I don’t think it’s fair to say I had a bit of Sylvester Stallone Madness going a few weeks back, but seeing two of his movies within days of each other last September must be an indication of something… Sly-itis, something like that. It took me a long while to get to this one, but I saw Rocky Balboa in the theater, so after that, I was a bit gun shy… ugh, that’s a terrible pun. But if you sit through all of Rambo, or John Rambo, or whatever the hell they’ve decided to call it, you might feel like you’ve come down with something.
We find Rambo living in Thailand and selling snakes he captures in the jungle as well as acting as a ferrymen who rents out his own boat. He reluctantly agrees to bring a group of missionaries and doctors into Burma via aforementioned river boat, and they don’t need a ride back for some stupid reason – so after dropping them off, Rambo heads home. The missionaries’ never return and their pastor shows up and asks Rambo to bring a team of mercenaries to the spot on the riverbank where he left the missionaries. The mercenaries don’t agree to let Rambo accompany them, preferring that he stays with the boat, but given that the movie is called Rambo, he follows them anyway and saves their entire crew from a squad of Burmese army. Rambo half convinces, half threatens (“Live for something or die for nothing; your call!”) the mercenaries to come with him to the Burmese army camp where the missionaries are being held prisoner. They break them out, of course, but the Burmese army figure it out quickly and come after them. Why, I have no idea… of what value are the prisoners to them? Ransom? I have no idea. Rambo and Sarah are separated from the group, who eventually get captured, missionaries and mercenaries alike, and are about to be executed (the army chased the missionaries and mercenaries so when they caught them, they could execute them… doesn’t seem like it was worth the effort, and why did the capture the missionaries in the first place instead of just killing them on the spot?) until Rambo takes control of a jeep-mounted .50-caliber machine gun and open fires on the Burmese army, which literally shreds them to pieces. The Karen rebels show up and aid Rambo, the mercenaries and the missionaries, and then Rambo disembowels the bad guy in charge. The movie pretty much ends after that, with Rambo back home in the US, presumably going to see his father.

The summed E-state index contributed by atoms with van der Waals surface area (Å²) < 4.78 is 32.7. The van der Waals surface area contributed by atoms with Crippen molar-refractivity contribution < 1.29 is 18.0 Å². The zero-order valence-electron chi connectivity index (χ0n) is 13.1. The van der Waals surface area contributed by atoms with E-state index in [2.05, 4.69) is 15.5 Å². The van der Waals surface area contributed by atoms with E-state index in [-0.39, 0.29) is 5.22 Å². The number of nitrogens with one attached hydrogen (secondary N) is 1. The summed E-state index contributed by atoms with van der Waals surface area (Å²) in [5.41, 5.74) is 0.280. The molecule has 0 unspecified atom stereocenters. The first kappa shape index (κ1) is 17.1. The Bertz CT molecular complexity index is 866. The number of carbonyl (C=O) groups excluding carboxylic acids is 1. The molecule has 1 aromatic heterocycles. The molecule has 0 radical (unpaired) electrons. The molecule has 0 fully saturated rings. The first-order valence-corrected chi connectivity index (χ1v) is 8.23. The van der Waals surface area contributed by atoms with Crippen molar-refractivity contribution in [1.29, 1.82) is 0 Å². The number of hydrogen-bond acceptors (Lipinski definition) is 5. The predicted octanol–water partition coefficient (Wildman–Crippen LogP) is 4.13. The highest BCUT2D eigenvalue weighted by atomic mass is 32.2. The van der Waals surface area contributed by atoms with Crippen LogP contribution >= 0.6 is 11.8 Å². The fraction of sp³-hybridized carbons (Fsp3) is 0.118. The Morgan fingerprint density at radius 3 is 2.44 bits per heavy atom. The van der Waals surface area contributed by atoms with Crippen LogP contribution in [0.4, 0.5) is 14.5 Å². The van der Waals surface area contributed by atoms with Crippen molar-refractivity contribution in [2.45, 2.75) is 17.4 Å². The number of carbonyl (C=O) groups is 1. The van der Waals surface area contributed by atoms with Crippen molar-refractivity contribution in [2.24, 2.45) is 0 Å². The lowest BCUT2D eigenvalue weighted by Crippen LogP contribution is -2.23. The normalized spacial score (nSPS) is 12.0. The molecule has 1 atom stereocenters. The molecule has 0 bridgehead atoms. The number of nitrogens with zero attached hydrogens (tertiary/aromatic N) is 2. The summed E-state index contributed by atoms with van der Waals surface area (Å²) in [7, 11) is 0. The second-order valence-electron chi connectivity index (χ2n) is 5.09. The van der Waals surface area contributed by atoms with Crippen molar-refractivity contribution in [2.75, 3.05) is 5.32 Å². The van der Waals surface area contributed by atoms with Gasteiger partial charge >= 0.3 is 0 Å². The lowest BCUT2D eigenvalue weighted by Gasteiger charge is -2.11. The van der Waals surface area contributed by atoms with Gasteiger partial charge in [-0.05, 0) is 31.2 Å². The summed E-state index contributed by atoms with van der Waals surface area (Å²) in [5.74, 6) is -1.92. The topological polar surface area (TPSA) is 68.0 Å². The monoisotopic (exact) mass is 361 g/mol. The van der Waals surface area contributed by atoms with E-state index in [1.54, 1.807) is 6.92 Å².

Rambo is a decent little movie, but it lacks drama. You never get a sense of… well, anything. Here are a few things I wish the movie would have conveyed:
- Is Rambo happy or not with his life at present?
- …a way to distinguish any of the missionaries from each other
- …a way to distinguish any of the mercenaries from each other
- …a way to distinguish any of the bad guys from each other
At no point do you ever worry about anything bad happening to Rambo. The missionaries get captured right away, but I don’t care about them because I don’t know them and the same goes for the mercenaries. It’d be great if something ever happened that the audience should care about – but it doesn’t. Despite it’s gore (and there is a fair amount of violent gore), the movie is boring, yet unoffensive. Rambo is watchable, but it won’t leave you craving another sequel.
My Rating: 2.5 out of 5
Unless you’re a die-hard action movie fan, or rather, a die-hard action movie starring Sylvester Stallone fan, you should probably skip Rambo.